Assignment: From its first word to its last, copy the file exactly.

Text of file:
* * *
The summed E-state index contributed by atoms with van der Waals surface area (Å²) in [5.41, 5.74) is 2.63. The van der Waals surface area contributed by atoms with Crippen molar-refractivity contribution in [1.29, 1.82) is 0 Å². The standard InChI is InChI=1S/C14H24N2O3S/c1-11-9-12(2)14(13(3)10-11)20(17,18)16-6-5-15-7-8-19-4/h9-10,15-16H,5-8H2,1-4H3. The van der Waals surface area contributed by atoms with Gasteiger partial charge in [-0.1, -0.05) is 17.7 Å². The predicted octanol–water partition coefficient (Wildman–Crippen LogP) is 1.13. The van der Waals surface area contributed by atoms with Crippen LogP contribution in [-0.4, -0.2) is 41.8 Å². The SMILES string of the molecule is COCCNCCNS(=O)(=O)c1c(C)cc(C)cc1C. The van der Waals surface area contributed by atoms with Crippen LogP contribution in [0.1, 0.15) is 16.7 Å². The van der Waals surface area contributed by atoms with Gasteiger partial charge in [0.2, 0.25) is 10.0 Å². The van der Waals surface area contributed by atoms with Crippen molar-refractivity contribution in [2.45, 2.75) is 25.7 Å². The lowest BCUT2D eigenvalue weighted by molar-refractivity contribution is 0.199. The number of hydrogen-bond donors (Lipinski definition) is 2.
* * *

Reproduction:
The summed E-state index contributed by atoms with van der Waals surface area (Å²) in [5.41, 5.74) is 2.63. The van der Waals surface area contributed by atoms with Crippen molar-refractivity contribution in [1.29, 1.82) is 0 Å². The standard InChI is InChI=1S/C14H24N2O3S/c1-11-9-12(2)14(13(3)10-11)20(17,18)16-6-5-15-7-8-19-4/h9-10,15-16H,5-8H2,1-4H3. The van der Waals surface area contributed by atoms with Gasteiger partial charge in [-0.1, -0.05) is 17.7 Å². The predicted octanol–water partition coefficient (Wildman–Crippen LogP) is 1.13. The van der Waals surface area contributed by atoms with Crippen LogP contribution in [-0.4, -0.2) is 41.8 Å². The SMILES string of the molecule is COCCNCCNS(=O)(=O)c1c(C)cc(C)cc1C. The van der Waals surface area contributed by atoms with Crippen LogP contribution in [0.1, 0.15) is 16.7 Å². The van der Waals surface area contributed by atoms with Gasteiger partial charge in [0.2, 0.25) is 10.0 Å². The van der Waals surface area contributed by atoms with Crippen molar-refractivity contribution in [2.45, 2.75) is 25.7 Å². The lowest BCUT2D eigenvalue weighted by molar-refractivity contribution is 0.199. The number of hydrogen-bond donors (Lipinski definition) is 2.